How to super-size a wellness program


In the midst of a nationwide "obesity epidemic," is it profane to suggest that if people don’t fit into the standard height, weight and body mass index charts that they could still be healthy?
I have witnessed first-hand the panic that people feel when the results of their company-sponsored health risk appraisal places them in a moderate or high health risk category because of high body fat percent, when they have tried everything from diets to weight loss drugs but the pounds are not coming off.
Is it possible that using fear of death and disease as a motivator for weight loss and increased physical activity is an unproductive and ineffective incentive?
After all, says Jon Robison, who holds a doctorate in health education/exercise physiology and a master of science degree in human nutrition, "If fear were a good motivator, everyone in this country would certainly be thin and exercising"! Robison, in an interview published in the recent issue of Absolute Advantage, a Wellness Councils of America (WELCO) publication, said that when speaking of the "obesity epidemic," the term "epidemic" is more of a scare tactic that it is a scientific term.
Dr. Robison feels there is nothing we can do about populations that are getting heavier-just like there’s nothing we can do about populations getting taller. What we can do is focus on helping people to be healthier at whatever size they find themselves.
If we can help people find more balance in their lives on all levels, it’s very likely that their weight will come to a level that is healthy for them.
Robison’s holistic approach has its merits. And yet we cannot minimize the impact of weight and inactivity on health costs. There is no denying that obesity is a serious health condition affecting millions of Americans and costing U.S. businesses $13 billion annually in health care costs and productivity.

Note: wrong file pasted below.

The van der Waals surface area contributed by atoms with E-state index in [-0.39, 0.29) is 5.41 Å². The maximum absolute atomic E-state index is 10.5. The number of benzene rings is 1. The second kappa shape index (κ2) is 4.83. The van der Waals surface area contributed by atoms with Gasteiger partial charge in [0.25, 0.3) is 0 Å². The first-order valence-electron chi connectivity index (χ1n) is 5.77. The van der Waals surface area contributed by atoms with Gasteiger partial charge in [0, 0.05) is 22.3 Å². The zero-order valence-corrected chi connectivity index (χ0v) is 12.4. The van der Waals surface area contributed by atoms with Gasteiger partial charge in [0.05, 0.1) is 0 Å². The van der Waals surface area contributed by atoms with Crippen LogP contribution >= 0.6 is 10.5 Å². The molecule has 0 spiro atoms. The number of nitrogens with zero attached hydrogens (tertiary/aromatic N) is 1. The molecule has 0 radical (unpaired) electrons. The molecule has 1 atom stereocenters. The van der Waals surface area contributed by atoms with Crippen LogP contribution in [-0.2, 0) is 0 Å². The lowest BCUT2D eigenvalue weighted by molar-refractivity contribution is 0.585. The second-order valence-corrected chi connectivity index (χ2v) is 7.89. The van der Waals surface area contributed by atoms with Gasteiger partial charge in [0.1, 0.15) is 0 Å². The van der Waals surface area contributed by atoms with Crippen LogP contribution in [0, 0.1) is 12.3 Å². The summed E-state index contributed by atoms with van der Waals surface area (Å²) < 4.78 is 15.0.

John Harris, a principal of Harris HealthTrends, Inc. in Toledo, Ohio, describes the level of physical activity of Americans today as deplorable. "One hundred years ago, people did 80% or more of the work that moved America physically, and now it’s a fraction of that original amount. Today, people have to literally think about moving and physical activity. In our past culture, we moved simply because it’s how work got done."
Since people spend 50 percent of their waking hours at work for 40 to 50 years, it makes sense that the worksite is a good place to create the motivation for successful weight loss. And yet our efforts at getting employees involved in workplace weight loss programs have produced minimal results.
Why are participation rates in these programs so low? A newly released study commissioned by the American Association of Occupational Health Nurses Inc. (AAOHN) revealed that only 2 percent of the working population claims to have participated in an employer-sponsored weight-management program.
The good news is that of those who participated, nearly 50 percent reached and maintained their weight-loss goals said AAOHN president Susan A. Randolph.